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HPV Testing Followed By Cytology And Repeat HPV Testing May Improve Cervical Cancer Screening

Date:
January 13, 2009
Source:
Journal of the National Cancer Institute
Summary:
The use of human papillomavirus (HPV) DNA testing as an initial screening step followed by triage with a standard Pap test (cytology) and repeat HPV DNA testing may increase the accuracy of cervical cancer screening, according to new study. Compared to cytology alone, the screening strategy improved detection of precancerous growths without a substantial increase in the number of false-positive tests.

The use of human papillomavirus (HPV) DNA testing as an initial screening step followed by triage with a standard Pap test (cytology) and repeat HPV DNA testing may increase the accuracy of cervical cancer screening, according to a study in the Jan. 13 online issue of the Journal of the National Cancer Institute. Compared to cytology alone, the screening strategy improved detection of precancerous growths without a substantial increase in the number of false-positive tests.

Randomized trials have shown that using DNA testing for HPV—which is known to cause cervical cancer—in screening programs would increase detection of cervical intraepithelial neoplasia (CIN) compared with cytology. However, HPV DNA testing also results in a substantial increase in false-positive tests, which lead to unnecessary and costly retesting.

In the current study, Joakim Dillner, M.D. of Lund University in Malmφ, Sweden, and colleagues compared the efficacy of 11 different screening strategies that used HPV DNA testing, cytology, or a combination of the two. To evaluate the different strategies the investigators retrospectively analyzed data from 6,257 women who were enrolled in the intervention arm of a large randomized screening trial, called Swedescreen, in which HPV DNA testing was used in addition to standard cytology.

As seen in previous trials, the use of HPV DNA testing in conjunction with cytology increased the screening efficacy, detecting 35 percent more cases of CIN grade 3 or worse, compared with cytology alone. The strategy, however, doubled the number of tests required. By contrast, the use of the HPV primary screen with cytology and repeat HPV testing resulted in a 30 percent higher detection rate compared to cytology alone, with only a 12 percent increase in the number of tests required. In this approach, all women with HPV infections detected on the primary screening went on to have a standard Pap test; those with normal cytology then had a repeat HPV DNA test at least 1 year later.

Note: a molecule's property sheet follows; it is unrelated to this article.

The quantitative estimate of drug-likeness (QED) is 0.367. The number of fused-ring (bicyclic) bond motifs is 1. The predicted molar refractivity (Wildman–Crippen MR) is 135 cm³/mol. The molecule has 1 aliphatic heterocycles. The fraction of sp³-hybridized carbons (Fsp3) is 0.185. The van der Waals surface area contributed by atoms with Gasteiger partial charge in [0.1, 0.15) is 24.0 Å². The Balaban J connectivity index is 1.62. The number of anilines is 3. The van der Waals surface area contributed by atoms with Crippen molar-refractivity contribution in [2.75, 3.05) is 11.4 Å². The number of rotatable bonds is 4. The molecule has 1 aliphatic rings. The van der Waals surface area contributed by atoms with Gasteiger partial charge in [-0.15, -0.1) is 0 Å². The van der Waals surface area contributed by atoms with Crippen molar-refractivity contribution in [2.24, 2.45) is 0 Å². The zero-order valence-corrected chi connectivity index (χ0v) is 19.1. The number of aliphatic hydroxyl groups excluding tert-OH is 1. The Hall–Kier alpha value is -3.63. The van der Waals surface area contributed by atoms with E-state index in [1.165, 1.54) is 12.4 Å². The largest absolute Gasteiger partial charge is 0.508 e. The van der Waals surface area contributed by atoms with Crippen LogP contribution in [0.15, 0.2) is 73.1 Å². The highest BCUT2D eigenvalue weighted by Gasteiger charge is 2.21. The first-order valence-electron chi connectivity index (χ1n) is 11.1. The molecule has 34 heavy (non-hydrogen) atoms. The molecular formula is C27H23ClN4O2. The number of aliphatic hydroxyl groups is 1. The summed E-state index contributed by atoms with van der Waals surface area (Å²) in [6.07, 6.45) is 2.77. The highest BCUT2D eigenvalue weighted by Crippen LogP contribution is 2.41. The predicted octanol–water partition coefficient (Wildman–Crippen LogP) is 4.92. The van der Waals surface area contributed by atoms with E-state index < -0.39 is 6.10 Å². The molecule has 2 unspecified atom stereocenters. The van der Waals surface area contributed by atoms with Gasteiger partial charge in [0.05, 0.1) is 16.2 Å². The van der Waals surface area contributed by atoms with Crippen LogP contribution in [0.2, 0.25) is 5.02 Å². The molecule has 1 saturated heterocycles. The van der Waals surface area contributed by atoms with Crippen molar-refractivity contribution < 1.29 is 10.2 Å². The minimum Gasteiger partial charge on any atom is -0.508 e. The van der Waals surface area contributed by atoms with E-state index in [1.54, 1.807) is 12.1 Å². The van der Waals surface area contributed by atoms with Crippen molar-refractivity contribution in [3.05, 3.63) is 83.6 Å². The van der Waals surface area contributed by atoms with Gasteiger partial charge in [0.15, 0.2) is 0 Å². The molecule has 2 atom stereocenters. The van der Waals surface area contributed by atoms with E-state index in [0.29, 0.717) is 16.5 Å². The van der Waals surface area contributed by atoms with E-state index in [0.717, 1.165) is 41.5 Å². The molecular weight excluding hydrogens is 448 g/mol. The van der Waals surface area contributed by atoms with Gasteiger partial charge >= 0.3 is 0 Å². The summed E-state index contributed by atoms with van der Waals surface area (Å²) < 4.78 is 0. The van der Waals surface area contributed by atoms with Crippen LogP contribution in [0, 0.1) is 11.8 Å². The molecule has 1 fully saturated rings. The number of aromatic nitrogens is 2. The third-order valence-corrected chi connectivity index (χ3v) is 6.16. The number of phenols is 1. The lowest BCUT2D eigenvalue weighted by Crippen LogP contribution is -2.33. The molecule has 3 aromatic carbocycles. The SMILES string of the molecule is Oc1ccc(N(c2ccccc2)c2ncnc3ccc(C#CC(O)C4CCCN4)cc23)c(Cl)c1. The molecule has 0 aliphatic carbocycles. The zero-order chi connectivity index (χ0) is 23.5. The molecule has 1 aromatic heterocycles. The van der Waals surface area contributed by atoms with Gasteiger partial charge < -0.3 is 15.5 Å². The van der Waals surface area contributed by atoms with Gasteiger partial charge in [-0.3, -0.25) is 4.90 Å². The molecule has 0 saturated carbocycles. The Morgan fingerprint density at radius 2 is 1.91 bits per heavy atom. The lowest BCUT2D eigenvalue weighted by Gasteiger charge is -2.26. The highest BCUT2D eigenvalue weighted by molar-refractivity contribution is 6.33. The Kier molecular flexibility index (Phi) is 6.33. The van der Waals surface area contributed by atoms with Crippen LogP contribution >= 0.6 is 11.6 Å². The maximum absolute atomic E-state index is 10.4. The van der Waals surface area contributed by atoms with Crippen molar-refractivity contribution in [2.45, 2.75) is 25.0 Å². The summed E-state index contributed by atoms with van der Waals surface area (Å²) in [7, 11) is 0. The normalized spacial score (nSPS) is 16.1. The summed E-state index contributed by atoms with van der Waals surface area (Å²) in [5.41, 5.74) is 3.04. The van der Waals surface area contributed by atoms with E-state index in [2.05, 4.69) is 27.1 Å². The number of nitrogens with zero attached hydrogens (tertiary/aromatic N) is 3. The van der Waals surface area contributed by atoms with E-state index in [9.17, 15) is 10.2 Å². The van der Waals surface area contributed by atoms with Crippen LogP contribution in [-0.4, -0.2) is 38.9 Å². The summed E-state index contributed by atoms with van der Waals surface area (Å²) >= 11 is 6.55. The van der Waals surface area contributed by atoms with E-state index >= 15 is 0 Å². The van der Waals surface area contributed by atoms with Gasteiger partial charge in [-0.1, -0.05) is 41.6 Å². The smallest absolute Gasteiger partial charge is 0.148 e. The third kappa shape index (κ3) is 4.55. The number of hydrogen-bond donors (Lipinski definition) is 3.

"In conclusion, our data indicate that using HPV DNA testing as primary screening followed by cytological triage and repeat HPV DNA testing of women with normal cytology who are HPV DNA positive after at least 1 year is a feasible strategy for incorpo¬rating HPV testing in primary cervical screening because it improves sensitivity and maintains a high [positive predictive value], thus minimizing unnecessary referrals," the authors write.


Story Source:

The above story is based on materials provided by Journal of the National Cancer Institute. Note: Materials may be edited for content and length.


Journal Reference:

  1. Naucler et al. Efficacy of HPV DNA Testing With Cytology Triage and/or Repeat HPV DNA Testing in Primary Cervical Cancer Screening. JNCI Journal of the National Cancer Institute, 2009; DOI: 10.1093/jnci/djn444

Cite This Page:

Journal of the National Cancer Institute. "HPV Testing Followed By Cytology And Repeat HPV Testing May Improve Cervical Cancer Screening." ScienceDaily. ScienceDaily, 13 January 2009. <www.sciencedaily.com/releases/2009/01/090113174422.htm>.
Journal of the National Cancer Institute. (2009, January 13). HPV Testing Followed By Cytology And Repeat HPV Testing May Improve Cervical Cancer Screening. ScienceDaily. Retrieved September 22, 2014 from www.sciencedaily.com/releases/2009/01/090113174422.htm
Journal of the National Cancer Institute. "HPV Testing Followed By Cytology And Repeat HPV Testing May Improve Cervical Cancer Screening." ScienceDaily. www.sciencedaily.com/releases/2009/01/090113174422.htm (accessed September 22, 2014).

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